Japan begins fingerprinting foreign visitors

[JURIST] The Japanese government on Tuesday began fingerprinting and photographing foreign visitors, pursuant to an anti-terror bill [BBC report] that was approved by Japan's upper house of parliament [JURIST report] in May. If the government determines that a visitor poses a terrorist threat or if they refuse to comply with the identification procedures [Bureau of Immigration outline], they will be denied entry into Japan and returned to their port of origin. Several human rights groups have criticized the new policy, and opponents staged a protest outside the Justice Ministry in Tokyo on Tuesday. The bill's detractors say the policy violates the human rights of foreign visitors because the fingerprints and photographs are retained after foreigners are confirmed as non-terrorists. In an October letter [text, PDF] to the Justice Ministry, the European Business Council in Japan and the Australian and New Zealand Chamber of Commerce in Japan [group websites] said that the policy will hinder tourism and frustrate business travelers.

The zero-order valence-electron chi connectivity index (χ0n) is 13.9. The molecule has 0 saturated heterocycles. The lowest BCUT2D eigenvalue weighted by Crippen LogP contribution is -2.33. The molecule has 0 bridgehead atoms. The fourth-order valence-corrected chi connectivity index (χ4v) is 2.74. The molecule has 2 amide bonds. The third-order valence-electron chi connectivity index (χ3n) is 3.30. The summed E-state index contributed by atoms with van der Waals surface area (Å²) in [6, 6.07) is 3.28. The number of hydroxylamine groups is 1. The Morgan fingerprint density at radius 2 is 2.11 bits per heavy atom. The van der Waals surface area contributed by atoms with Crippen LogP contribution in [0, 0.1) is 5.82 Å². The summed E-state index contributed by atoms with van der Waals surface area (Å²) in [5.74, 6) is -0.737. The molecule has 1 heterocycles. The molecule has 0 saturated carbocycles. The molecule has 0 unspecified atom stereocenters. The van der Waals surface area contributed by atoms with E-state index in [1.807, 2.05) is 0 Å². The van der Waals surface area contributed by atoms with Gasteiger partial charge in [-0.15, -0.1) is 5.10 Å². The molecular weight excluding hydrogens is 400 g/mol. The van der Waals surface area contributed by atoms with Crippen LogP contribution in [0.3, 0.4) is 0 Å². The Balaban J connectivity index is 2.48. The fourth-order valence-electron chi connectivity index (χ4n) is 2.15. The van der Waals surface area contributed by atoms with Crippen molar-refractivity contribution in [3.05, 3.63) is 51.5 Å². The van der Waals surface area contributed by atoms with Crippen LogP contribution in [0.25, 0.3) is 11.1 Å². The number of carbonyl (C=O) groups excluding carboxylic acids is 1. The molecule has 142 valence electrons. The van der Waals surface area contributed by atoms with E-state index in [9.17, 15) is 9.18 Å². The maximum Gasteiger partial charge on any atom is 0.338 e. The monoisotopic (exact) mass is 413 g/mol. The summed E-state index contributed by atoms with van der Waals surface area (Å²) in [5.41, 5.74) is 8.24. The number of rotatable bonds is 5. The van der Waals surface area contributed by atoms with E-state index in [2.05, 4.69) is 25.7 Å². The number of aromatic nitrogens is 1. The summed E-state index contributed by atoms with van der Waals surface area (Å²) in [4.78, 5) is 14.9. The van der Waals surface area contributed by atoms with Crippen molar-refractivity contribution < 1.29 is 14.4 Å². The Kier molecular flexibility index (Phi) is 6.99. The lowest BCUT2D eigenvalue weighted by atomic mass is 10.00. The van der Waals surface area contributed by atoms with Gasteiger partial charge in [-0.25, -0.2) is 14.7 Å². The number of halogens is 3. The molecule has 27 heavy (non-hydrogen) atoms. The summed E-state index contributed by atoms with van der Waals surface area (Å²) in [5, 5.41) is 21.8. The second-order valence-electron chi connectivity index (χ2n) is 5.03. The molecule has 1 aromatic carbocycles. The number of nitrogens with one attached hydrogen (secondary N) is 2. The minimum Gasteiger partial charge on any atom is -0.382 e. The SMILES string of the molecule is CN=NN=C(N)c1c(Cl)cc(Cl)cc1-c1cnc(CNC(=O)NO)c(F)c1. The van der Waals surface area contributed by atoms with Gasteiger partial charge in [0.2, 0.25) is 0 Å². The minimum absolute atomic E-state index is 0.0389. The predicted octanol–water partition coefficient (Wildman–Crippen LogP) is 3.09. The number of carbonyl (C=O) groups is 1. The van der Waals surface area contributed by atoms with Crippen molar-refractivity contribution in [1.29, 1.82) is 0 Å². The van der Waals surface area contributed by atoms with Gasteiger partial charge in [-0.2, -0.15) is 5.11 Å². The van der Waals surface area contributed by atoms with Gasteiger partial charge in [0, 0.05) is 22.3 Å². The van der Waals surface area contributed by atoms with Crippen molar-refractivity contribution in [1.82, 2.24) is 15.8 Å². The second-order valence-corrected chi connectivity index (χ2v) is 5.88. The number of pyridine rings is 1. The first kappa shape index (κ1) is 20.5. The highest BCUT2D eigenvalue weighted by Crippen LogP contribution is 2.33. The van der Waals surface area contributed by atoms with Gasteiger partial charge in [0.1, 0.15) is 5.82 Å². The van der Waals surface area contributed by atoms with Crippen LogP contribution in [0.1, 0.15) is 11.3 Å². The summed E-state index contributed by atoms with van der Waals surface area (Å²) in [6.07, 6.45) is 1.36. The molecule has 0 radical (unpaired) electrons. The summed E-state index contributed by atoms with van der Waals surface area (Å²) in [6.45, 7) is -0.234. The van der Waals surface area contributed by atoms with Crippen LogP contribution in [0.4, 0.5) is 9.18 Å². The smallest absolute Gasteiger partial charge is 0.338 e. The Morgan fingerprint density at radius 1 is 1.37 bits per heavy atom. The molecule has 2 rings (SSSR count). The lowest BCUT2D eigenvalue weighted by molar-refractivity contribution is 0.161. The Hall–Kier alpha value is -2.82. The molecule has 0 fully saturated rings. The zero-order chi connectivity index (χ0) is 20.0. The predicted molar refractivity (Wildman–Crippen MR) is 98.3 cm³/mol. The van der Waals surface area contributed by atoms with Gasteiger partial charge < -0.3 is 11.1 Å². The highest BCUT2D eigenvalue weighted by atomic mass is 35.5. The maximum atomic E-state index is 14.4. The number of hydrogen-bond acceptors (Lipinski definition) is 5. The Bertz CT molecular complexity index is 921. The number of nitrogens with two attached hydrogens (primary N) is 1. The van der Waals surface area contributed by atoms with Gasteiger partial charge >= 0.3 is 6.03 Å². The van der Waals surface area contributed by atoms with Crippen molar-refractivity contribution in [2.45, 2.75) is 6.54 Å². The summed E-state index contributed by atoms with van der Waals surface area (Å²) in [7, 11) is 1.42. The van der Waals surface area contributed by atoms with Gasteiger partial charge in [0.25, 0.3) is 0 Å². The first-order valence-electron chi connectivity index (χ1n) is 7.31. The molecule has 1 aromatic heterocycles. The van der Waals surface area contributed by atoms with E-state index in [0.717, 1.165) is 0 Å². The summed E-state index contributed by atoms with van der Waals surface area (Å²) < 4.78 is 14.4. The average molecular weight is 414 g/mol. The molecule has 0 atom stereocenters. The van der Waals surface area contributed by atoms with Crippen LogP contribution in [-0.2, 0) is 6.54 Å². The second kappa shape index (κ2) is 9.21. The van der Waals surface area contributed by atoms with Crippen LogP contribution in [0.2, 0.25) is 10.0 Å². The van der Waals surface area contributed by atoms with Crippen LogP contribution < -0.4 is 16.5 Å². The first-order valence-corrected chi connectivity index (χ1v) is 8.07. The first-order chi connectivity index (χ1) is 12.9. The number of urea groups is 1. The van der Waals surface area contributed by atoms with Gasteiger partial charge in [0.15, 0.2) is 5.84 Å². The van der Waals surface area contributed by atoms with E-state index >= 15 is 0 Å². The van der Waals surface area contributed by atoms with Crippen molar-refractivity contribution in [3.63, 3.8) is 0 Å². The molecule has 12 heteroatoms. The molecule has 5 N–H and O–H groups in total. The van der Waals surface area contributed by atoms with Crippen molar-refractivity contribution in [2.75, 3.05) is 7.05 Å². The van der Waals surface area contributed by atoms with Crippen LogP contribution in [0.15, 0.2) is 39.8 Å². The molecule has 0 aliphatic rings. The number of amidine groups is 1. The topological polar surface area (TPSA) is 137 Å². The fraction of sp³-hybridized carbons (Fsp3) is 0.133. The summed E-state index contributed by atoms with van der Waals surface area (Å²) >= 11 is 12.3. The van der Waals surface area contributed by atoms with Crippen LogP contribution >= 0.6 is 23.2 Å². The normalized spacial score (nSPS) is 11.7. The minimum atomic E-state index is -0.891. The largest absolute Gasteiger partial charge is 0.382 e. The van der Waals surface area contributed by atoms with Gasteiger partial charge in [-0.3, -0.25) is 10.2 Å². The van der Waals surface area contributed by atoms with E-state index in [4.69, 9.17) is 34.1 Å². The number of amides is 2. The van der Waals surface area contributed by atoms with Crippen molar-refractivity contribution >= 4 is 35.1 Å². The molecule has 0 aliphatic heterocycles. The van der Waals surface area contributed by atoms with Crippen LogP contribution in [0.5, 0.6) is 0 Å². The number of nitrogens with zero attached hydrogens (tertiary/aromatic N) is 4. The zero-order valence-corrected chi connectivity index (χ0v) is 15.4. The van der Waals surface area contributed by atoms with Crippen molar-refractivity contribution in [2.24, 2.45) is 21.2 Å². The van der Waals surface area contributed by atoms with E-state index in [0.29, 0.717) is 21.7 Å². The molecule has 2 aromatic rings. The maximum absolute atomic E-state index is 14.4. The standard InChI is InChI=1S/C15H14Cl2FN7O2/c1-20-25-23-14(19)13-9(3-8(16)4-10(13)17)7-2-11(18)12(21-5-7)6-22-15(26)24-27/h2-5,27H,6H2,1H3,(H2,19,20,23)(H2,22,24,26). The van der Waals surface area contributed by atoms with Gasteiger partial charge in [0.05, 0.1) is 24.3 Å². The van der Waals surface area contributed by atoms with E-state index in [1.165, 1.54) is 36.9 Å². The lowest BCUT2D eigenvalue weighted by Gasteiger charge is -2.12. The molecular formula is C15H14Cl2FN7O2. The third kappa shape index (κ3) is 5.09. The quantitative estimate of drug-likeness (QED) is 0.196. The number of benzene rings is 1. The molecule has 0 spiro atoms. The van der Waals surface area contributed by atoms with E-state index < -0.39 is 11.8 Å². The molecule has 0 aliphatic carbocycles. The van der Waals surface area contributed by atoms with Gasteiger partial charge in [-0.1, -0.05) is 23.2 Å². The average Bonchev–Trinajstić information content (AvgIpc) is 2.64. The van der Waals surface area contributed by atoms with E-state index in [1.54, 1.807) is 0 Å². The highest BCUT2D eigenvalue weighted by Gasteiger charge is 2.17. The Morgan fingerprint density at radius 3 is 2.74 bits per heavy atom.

The process entails a separate line for foreigners, including business travelers, tourists, and some foreign-born residents, at airports. Some groups have been exempted from the requirement, such as diplomats, children under 16, and residents of Korean or Chinese origin who are descended from forced laborers during World War II [JURIST news archive]. The opposition Democratic Party of Japan [party website] and the Japan Federation of Bar Associations [group website; opinion paper] have warned that gathering the data and storing it in a database would violate foreigners' privacy. Reuters has more.

 

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